Here are some ideas to get you started:

  • Hanging upside down from the couch
  • Children’s Yoga
  • Hanging from the monkey bars
  • For younger children, you can set them on your lap facing you and hold their hands while you let them drop back upside down over your knees and then pull them back up.
  • Lean backward over a large exercise ball.
  • Gymnastics and tumbling: cartwheels, forward and backward rolls, bridge walking, etc., all involve inverting the head
  • Get an indoor trapeze bar – so your kiddo can hang upside down in the house (mounts onto door frame) as much as they like! (Seriously, this thing is AWESOME and will help save your sanity if you feel as crazy as I do when you watch your child leap and roll all over the sofa.)
  • Inversion Swings or Hammocks: Install a safe inversion swing or hammock at home or in the garden where kids can safely swing and hang upside down under supervision.
  • Aerial skills or circus arts: there are classes where kids can learn beginner’s trapeze or how to perform various poses and sequences while suspended from silk fabrics, including upside-down positions.

Other Vestibular Input Activities

Hanging upside down is not the only thing that stimulates the vestibular system – although it is one of the most effective and unique experiences.

Other activities and games you can play include:

  • Freeze dance (one of our favorites) – everybody dances really fast to the music, and then when the song pauses, you freeze! No matter what silly position you were in.
  • This 7-minute HIIT workout
  • Riding a bike
  • Playing on the swings and slides at the playground
  • Swimming (also a great proprioceptive activity)
  • Rhythmic bouncing or rocking on your lap
  • Jumping on a trampoline
  • Pulling your child around the floor on a blanket
  • Crashpad
  • Playing ring-around-the-Rosie
  • This morning workout for kids
  • Basically, anything that involves moving your body, especially your head.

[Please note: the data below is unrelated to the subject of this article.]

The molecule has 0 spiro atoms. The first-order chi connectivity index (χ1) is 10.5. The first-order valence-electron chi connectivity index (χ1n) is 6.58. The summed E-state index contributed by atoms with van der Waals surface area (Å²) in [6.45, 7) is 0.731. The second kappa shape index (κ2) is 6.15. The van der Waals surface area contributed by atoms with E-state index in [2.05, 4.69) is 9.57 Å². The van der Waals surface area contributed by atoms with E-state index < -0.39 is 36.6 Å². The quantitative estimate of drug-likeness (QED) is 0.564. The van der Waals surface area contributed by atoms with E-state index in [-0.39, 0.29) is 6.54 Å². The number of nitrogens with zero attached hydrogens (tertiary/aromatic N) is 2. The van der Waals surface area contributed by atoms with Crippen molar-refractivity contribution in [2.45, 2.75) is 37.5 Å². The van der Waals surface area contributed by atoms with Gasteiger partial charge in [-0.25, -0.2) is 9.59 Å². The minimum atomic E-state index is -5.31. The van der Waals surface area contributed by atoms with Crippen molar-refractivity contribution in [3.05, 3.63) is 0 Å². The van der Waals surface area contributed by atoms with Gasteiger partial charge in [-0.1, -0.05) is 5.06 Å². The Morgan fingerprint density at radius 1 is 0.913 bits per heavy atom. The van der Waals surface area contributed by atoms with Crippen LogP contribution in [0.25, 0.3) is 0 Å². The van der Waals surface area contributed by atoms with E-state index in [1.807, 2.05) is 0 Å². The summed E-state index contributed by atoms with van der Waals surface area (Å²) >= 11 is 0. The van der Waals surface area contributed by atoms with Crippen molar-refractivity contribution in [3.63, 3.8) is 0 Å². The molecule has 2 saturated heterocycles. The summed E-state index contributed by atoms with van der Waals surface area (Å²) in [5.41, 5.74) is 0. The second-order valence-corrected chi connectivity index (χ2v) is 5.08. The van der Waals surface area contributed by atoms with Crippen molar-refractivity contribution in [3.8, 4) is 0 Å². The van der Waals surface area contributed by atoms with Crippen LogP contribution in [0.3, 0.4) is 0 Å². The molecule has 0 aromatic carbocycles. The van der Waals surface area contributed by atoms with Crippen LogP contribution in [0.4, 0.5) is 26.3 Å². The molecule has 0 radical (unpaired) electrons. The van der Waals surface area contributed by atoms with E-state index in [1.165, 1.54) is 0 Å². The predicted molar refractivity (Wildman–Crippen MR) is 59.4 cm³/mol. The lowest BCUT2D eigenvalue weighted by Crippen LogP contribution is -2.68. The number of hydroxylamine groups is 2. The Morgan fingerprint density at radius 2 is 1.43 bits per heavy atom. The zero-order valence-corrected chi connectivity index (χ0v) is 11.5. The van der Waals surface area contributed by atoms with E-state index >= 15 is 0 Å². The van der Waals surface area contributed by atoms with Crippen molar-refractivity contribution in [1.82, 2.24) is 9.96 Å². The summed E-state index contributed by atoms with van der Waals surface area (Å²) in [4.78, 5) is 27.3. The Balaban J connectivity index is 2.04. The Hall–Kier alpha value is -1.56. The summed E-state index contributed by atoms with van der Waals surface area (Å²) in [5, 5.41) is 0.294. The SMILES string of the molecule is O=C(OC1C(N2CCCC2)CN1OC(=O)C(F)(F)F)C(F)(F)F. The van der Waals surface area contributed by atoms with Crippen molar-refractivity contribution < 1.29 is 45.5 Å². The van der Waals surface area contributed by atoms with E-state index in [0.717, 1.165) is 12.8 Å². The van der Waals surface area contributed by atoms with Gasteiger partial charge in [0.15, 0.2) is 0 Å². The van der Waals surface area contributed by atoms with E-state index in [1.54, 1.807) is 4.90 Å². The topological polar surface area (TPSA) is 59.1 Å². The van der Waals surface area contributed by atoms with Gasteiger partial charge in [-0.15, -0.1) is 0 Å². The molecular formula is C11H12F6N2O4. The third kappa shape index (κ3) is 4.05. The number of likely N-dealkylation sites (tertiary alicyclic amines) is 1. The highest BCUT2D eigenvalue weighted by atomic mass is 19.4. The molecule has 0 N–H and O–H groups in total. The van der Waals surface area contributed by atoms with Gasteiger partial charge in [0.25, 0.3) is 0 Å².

If you’d like even more ideas for sensory activities, read: 52 Vestibular Input Activities for Sensory Seekers

What About Spinning?

Rolling down hills or spinning in circles are kid favorites. Why? They’re tapping into the vestibular system. But remember:

  • Slow, methodical spinning can soothe.
  • Rapid, abrupt spins might overstimulate.

Always keep an eye out and follow your child’s cues. Some kids can spin forever, and they’ll never feel dizzy, others can barely play a game of ring-around-the-rosie.

If your child doesn’t enjoy or react well to an activity like spinning or hanging upside down, don’t force them to participate. Everybody processes input differently.

Be Proactive

One of the best ways to avoid sensory-seeking behavior, and meltdowns, is to be proactive. Regular sensory breaks and hanging upside down can improve your child’s focus and prevent excessive hyperactivity throughout the day.

Check out this 7-minute morning activity for kids that can help improve self-regulation.

Plus discover some more excellent strategies for proactively preventing meltdowns here. 

Did you know that hanging upside down can help children with self-regulation and learning? Check out these 7 benefits of hanging upside down for kids #Parenting #SensoryActivities #SelfRegulation